However, even though you've seen it before, C. Dennis Moore manages to breathe some fresh life into the genre. The things that happen in the house, while following some traditional tropes, still manage to be extremely chilling. As you read, you get that delicious shiver of horror well done.

While not gory enough to satisfy you splatter punk fans out there, this is still delightfully scary - more the look over your shoulder type of chills than saw-wielding maniacs.

In spite of the traditionality of the story, the author brings in a couple of unique things. I love the way their son begins to change. That was seriously creepy. And wanted to know more about the Pit. What happens there and why.

I think that this could be the beginning of a lot of stellar tales set in this particular town. The author has started to build a town history that could lend itself to some very scary - and fun - books.

Very happy that I read this one and if the author revisits this scary little town in the future, I'll be reading!
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on April 10, 2013
You know what's scary? Subtlety. This book is anything but subtle. From the first chapter the house wants you to know it's haunted. It's desperate to establish right from the beginning that scary things are going to happen, and that makes it even more unscary. I want to be intrigued enough to read on and wonder what's going to happen next, but when you bash the reader over the head right from the beginning there's really no reason to read to the end (which I did anyway and regretted it). The characters are annoying and unbelievable and this was just a waste of my time and my $0.99.
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on June 10, 2015
This book was so fantastically creepy. A family moves into a their new house in Angel Hill and almost immediately weird things are happening to them (think the Amityville Horror). There's cold breath on the back of a neck, footsteps in the halls, thumping on the floors above, prank phone calls with sinister messages, whispers and giggling when you're home alone--and this is all before the ghosts themselves appear.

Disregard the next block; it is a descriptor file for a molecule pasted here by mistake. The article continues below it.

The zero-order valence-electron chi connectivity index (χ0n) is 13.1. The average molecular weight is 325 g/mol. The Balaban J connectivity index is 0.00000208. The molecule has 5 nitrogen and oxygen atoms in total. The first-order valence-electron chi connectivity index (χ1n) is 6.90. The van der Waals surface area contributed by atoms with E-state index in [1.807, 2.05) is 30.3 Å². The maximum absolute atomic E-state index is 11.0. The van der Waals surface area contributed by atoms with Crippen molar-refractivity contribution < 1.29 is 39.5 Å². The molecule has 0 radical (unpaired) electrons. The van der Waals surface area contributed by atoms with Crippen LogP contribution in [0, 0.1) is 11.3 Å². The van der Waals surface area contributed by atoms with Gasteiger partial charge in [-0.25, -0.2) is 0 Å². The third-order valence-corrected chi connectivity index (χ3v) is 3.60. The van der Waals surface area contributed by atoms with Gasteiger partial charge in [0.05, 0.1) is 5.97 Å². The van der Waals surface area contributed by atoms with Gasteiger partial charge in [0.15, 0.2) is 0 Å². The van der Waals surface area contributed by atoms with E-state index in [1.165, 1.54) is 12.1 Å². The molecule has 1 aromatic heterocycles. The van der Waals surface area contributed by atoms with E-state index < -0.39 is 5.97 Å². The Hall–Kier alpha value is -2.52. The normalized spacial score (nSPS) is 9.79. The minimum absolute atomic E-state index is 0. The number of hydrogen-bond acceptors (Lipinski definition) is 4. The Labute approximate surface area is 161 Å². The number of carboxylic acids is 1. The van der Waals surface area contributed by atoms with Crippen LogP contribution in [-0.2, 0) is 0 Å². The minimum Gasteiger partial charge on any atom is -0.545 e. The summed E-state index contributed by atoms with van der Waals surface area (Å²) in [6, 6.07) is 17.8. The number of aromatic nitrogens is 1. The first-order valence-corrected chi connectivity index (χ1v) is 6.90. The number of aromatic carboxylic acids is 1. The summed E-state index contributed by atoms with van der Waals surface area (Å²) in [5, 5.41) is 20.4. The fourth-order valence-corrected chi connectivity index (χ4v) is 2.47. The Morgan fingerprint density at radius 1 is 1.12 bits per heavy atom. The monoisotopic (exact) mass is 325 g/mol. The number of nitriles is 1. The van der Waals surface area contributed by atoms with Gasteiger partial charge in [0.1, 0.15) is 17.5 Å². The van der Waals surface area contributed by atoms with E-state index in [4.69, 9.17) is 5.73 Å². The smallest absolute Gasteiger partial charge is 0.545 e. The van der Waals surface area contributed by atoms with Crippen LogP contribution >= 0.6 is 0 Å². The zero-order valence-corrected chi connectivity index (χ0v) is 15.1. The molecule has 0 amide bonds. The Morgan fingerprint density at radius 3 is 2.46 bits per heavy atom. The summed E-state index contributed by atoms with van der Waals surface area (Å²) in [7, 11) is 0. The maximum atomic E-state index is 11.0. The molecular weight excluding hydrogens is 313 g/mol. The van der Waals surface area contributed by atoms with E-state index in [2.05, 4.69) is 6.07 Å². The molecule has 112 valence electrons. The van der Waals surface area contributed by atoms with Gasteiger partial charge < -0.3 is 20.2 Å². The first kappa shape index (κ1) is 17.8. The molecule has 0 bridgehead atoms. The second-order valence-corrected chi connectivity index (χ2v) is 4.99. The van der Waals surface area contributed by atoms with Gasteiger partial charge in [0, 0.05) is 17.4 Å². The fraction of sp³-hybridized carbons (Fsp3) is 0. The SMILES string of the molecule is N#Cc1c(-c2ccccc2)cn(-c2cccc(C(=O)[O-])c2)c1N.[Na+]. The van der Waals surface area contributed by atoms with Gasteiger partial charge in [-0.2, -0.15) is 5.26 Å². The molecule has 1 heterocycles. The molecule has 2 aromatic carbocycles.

At first, everything can be explained away, which is why the creepiness is so perfect. Have you ever been home alone and heard the house settling, knew it was just the house but still got chills and thought, "What if?" That's the first half of the novel. It makes you rethink sounds you hear in the dark, turns you into a jumpy person at the slightest noise or touch.

The night before I finished the novel, I walked past my dark bedroom and saw my closet light was on and the door was closed, just the outline of the closet door visible, and almost couldn't make myself walk in to flip the switch. I mean, what if, really, I didn't forget to turn it off? What if something (or someone) else turned it on? That's where your mind will go while you're reading The Third Floor.

I don't want to say more. I think you should read the book yourself to discover the story and learn all about the strange town of Angel Hill.
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on June 5, 2016
Oh this is scary and atmospheric from the word GO! Which is exactly what this family should've done as soon as a they laid eyes on the place. But sometimes you just have to learn the hard way and learn they do! The characters all seemed well developed, but I found myself being extremely irritated by the father in this story. He should've been named Thomas because he doubted everything even things seen with his own eyes! I literally wanted to find him and punch his lights out and then spoon-feed him to the head ghost for being so blind and pigheaded.

Even after being told first-hand by someone in the know he refuses to believe a word. What's worse he suspects something isn't right, but doesn't bother to talk to his wife, even to see if she's noticed anything odd. Lots of scary stuff going on here. Hearing things, seeing things, possession. Of course it's no surprise the house is haunted. The house has more ghosts than you can shake holy water on (I know...holy water is for demons),but still that's a lotta ghosts.

Great writing by Dennis Moore, great story. The ending was satisfactory for me, but the epilogue was the clencher...yikes! I found myself feeling sad for the poor unfortunate soul.